Inconvenient numbers bust government’s fiscal update spin
The Conservative government is up to its old tricks: using selective statistics and incomplete numbers to talk up its economic and fiscal record. Check out how these key lines in the annual Update of Economic and Fiscal Projections, released Tuesday, don’t really hold up. Exhibit 1: Canada’s job creation numbers “Over 1 million more Canadians […]
The Conservative government is up to its old tricks: using selective statistics and incomplete numbers to talk up its economic and fiscal record.
Check out how these key lines in the annual Update of Economic and Fiscal Projections, released Tuesday, don’t really hold up.
Exhibit 1: Canada’s job creation numbers
“Over 1 million more Canadians are working today than at the time of the trough in employment in July 2009. These new jobs are overwhelmingly full-time positions in the private sector, with the majority in high-wage industries.”
Nice try – boasting about job creation since the depths of the recession. But how about looking at the Conservative record since the beginning of the recession in September 2008 – instead of from the extreme low point – to judge how well we are doing?
This perspective, informed by data from the labour force survey of Statistics Canada’s key socioeconomic database, tells us how far we still are from a full recovery.
Between September 2008 and September 2013, 653,400 jobs were added to the economy. But more than half of those new jobs (53.4%) were in sales and services, the lowest-paid occupational category. And these jobs pay an average of just $16.47 per hour – they’re no substitute for the tens of thousands of middle-class manufacturing jobs disappeared during the recession. Further, 40.6% of these new jobs were in temporary, rather than permanent, positions.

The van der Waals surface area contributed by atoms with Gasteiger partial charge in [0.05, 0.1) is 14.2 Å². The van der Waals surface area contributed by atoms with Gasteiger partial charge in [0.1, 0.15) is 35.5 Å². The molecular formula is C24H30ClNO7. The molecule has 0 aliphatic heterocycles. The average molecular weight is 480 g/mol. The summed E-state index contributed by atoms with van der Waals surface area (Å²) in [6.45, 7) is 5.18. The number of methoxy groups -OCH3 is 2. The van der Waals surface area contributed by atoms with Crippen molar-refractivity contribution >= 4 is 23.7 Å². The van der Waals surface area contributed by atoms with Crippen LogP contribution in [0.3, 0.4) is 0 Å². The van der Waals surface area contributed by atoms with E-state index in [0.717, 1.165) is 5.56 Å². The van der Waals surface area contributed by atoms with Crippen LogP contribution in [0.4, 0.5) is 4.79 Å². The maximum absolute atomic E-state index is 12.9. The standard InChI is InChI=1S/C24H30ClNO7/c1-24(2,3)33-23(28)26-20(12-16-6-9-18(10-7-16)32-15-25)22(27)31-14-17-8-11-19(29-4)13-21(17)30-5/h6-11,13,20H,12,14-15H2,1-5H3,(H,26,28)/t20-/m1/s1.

And just last week, Statistics Canada reported that unemployment remained the same as the previous month – and well above its pre-recession level. Remember: this figure excludes hundreds of thousands of Canadians who have dropped out of the labour market altogether. The participation rate remained 66.4%, its lowest level in more than a decade.
The employment rate – the proportion of working-age Canadians with a job – is a better indicator of labour market performance. Erin Weir, an economist with the United Steelworkers, explains that that rate remained at 61.8%, closer to the low point of 61.3% reached in 2009 than to the pre-recession level of over 63%.
“This lack of change might be viewed as welcome stability in better economic times, but it has to be regarded as stagnation given the actual state of Canada’s job market,” wrote Weir.
Exhibit 2: Comparing Canada with the world
“Over the recovery, Canada has outperformed all other G-7 economies in job creation, with economic growth driven by strong domestic demand.”
Funny how the Conservative government doesn’t talk about an OECD Employment Outlook report released a few months ago.
It shows Canada faring poorly when you look at the change in employment rate (or job creation relative to population growth) between when the recession hit in 2008 and 2012. Canada ranks 20th out of 34 countries, clocking in a negative change of 1.4 per cent. Nine countries, including Germany, increased their employment rate. (Bonus: the report is also critical of Canada’s weak employment protections; Canada is at or near the bottom of the list for each of the 21 criteria, including severance pay and regulation of temporary contracts.)
Unifor economist Jim Stanford explains why playing up job creation without throwing into the mix that Canada’s working age population has grown by 1.75 million since 2008 is a bit misleading. “Showing that Canada’s absolute job-creation rate is stronger than countries with low or even negative population growth, is a chump’s achievement,” Stanford wrote recently.
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